The swelling jail population has captured our attention: bipartisan voices such as Senators Corey Booker and Rand Paul, Attorney General Eric Holder, Jr. and even former House Speaker Newt Gingrich call for reform.
You don’t have to be arrested to be caught in the cycle of incarceration though. Inmates are only one part of the incarceration cycle. Their children, still largely in the shadows, are the other part.
The National Family Resource Network estimates that there are at least two million children in the United States who have at least one parent in jail. That doesn’t count the close to 10 million children who have a parent who is under some form of criminal supervision such as probation or parole.
The call for change inside our prisons is long overdue, but there is a much needed call for change outside, also. The Sentencing Project counts the growing number of children with an incarcerated parent as one of the most significant collateral consequences of the record prison population in the U.S. As a transitional counselor in a school jail for incarcerated teens, I witness the end results of having a parent in jail. My students were five times more likely than their peers to commit a crime and end up in jail themselves.
According to Families Left Behind: The Hidden Costs of Incarceration and Reentry, children of the incarcerated experience Post Traumatic Stress Disorder (PTSD) symptoms and experience the same grief as a child who has lost a parent, and with good reason, too. The 2013 Sentencing Project Annual Report found that 59 percent of parents in state prisons and 45 percent in federal prisons had not had any personal visits with their children while in prison.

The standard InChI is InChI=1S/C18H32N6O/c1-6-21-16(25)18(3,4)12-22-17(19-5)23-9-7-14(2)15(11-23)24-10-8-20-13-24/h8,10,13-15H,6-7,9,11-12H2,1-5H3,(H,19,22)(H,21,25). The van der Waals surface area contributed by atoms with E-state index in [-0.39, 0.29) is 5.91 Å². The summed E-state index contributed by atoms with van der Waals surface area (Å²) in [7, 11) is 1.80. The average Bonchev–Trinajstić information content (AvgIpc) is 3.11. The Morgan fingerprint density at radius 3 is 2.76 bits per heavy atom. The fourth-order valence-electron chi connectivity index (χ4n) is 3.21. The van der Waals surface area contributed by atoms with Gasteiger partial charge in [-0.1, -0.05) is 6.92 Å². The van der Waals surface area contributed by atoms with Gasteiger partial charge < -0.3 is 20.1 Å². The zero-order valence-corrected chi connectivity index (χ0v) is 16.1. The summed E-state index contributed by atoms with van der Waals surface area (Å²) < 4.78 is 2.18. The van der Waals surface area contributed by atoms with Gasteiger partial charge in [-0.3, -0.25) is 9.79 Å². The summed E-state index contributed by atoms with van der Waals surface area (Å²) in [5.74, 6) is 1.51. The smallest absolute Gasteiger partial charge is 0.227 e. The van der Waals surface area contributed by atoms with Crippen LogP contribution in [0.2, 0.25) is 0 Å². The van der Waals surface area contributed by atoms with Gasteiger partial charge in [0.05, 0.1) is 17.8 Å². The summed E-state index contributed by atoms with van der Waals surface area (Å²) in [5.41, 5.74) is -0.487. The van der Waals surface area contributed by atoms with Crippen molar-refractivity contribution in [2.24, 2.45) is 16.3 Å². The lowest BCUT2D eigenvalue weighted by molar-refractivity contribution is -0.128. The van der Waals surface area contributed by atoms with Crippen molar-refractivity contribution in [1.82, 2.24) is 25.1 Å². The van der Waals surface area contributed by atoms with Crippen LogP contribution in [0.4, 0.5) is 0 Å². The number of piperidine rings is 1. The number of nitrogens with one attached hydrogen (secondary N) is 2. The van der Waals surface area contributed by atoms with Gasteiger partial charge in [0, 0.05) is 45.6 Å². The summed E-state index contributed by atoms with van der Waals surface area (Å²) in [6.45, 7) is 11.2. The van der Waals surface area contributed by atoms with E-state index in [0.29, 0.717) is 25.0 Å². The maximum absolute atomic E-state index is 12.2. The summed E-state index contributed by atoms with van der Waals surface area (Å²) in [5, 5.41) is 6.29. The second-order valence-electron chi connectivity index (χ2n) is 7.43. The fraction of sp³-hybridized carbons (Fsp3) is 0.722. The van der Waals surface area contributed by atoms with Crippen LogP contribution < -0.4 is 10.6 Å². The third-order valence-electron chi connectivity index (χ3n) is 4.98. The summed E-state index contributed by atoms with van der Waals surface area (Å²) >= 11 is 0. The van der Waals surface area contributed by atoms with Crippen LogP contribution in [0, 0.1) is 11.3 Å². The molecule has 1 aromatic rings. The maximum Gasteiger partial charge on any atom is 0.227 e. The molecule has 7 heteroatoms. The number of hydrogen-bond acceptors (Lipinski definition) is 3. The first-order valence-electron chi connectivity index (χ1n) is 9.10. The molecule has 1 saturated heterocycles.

And children with an incarcerated parent often don’t receive bereavement support—sometimes, they receive just the opposite: teasing, bullying, or shame.
And their parents need support as well. The very problems that often sent them to jail—drugs, alcohol and mental disorders—need to be addressed so that their children aren’t at risk when they return home. The Sentencing Project calls this “a missed opportunity for intervention.”
Using time in prison to get a high school equivalency diploma, to participate in drug rehab programs or to be treated for mental illness provides hope for the families of the incarcerated. Prison families have trouble staying together, yet there is no better predictor of successful re-entry than a family who has managed just that. Unfortunately, 15 to 20 percent of these children are placed in the child welfare system and 70 percent of children whose mothers are in the system are being raised by grandparents.
In the Sesame Street Little Children, Big Challenges: Incarceration Tool Kit, Big Bird and Cookie Monster assure children that they can ask them anything about jail and that it’s okay to have a parent in prison. Sesame Street wants to reinforce the message that having a loved one in jail is not something to be ashamed of.
It’s difficult to offer families of the incarcerated help; they rarely identify themselves, and a child with a parent in jail looks no different from any other child but needs tremendous support.
That child needs someone advocating for them, too. Greater awareness on the part of schools, churches and libraries would help. There are over 12 million children with a parent involved in the justice system. Special book collections, greater sensitivity and more open, non-judgmental communication with the family would foster a more welcoming and secure environment for this child. She or he might not find it anywhere else.
The stark reality is this: our incarceration system is broken and needs to be fixed. It has failed to deliver justice, and it has failed to rehabilitate. Worse yet, we need to recognize that it has failed our children, too.
Marybeth Zeman is the author of Tales of a Jailhouse Librarian: Challenging the Juvenile Justice System One Book at a Time.